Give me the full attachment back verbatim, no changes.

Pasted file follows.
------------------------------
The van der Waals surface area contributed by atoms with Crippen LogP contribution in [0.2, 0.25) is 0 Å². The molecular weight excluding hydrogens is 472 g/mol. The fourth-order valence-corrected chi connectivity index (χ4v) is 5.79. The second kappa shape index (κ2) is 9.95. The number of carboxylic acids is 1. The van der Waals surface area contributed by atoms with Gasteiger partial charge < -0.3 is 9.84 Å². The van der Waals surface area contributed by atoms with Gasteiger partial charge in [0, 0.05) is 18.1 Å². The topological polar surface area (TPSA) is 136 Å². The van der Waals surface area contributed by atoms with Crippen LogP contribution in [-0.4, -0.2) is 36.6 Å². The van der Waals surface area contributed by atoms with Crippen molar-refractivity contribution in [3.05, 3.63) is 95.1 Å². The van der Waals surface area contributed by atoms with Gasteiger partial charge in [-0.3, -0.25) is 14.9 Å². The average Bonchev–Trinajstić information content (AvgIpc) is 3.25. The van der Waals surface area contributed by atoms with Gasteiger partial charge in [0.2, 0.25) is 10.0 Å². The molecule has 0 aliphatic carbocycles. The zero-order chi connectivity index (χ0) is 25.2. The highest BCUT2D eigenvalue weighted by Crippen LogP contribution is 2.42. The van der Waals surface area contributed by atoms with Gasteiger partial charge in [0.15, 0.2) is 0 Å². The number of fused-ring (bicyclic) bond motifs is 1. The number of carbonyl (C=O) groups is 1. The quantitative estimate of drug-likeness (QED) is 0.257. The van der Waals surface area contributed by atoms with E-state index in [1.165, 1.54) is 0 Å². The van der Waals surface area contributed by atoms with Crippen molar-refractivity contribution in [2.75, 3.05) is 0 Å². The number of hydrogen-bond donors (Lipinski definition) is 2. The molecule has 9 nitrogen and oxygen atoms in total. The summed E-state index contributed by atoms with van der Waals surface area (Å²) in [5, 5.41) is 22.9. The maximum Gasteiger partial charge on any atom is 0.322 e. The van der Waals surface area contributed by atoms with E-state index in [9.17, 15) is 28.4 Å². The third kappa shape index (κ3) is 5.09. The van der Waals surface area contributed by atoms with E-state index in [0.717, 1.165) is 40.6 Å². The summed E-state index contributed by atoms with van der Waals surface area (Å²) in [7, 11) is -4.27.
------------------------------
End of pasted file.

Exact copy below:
The van der Waals surface area contributed by atoms with Crippen LogP contribution in [0.2, 0.25) is 0 Å². The molecular weight excluding hydrogens is 472 g/mol. The fourth-order valence-corrected chi connectivity index (χ4v) is 5.79. The second kappa shape index (κ2) is 9.95. The number of carboxylic acids is 1. The van der Waals surface area contributed by atoms with Gasteiger partial charge < -0.3 is 9.84 Å². The van der Waals surface area contributed by atoms with Gasteiger partial charge in [0, 0.05) is 18.1 Å². The topological polar surface area (TPSA) is 136 Å². The van der Waals surface area contributed by atoms with Crippen LogP contribution in [-0.4, -0.2) is 36.6 Å². The van der Waals surface area contributed by atoms with Crippen molar-refractivity contribution in [3.05, 3.63) is 95.1 Å². The van der Waals surface area contributed by atoms with Gasteiger partial charge in [-0.3, -0.25) is 14.9 Å². The average Bonchev–Trinajstić information content (AvgIpc) is 3.25. The van der Waals surface area contributed by atoms with Gasteiger partial charge in [0.2, 0.25) is 10.0 Å². The molecule has 0 aliphatic carbocycles. The zero-order chi connectivity index (χ0) is 25.2. The highest BCUT2D eigenvalue weighted by Crippen LogP contribution is 2.42. The van der Waals surface area contributed by atoms with Gasteiger partial charge in [0.15, 0.2) is 0 Å². The number of fused-ring (bicyclic) bond motifs is 1. The number of carbonyl (C=O) groups is 1. The quantitative estimate of drug-likeness (QED) is 0.257. The van der Waals surface area contributed by atoms with E-state index in [1.165, 1.54) is 0 Å². The van der Waals surface area contributed by atoms with Crippen molar-refractivity contribution in [2.75, 3.05) is 0 Å². The number of hydrogen-bond donors (Lipinski definition) is 2. The molecule has 9 nitrogen and oxygen atoms in total. The summed E-state index contributed by atoms with van der Waals surface area (Å²) in [5, 5.41) is 22.9. The maximum Gasteiger partial charge on any atom is 0.322 e. The van der Waals surface area contributed by atoms with E-state index in [9.17, 15) is 28.4 Å². The third kappa shape index (κ3) is 5.09. The van der Waals surface area contributed by atoms with E-state index in [0.717, 1.165) is 40.6 Å². The summed E-state index contributed by atoms with van der Waals surface area (Å²) in [7, 11) is -4.27.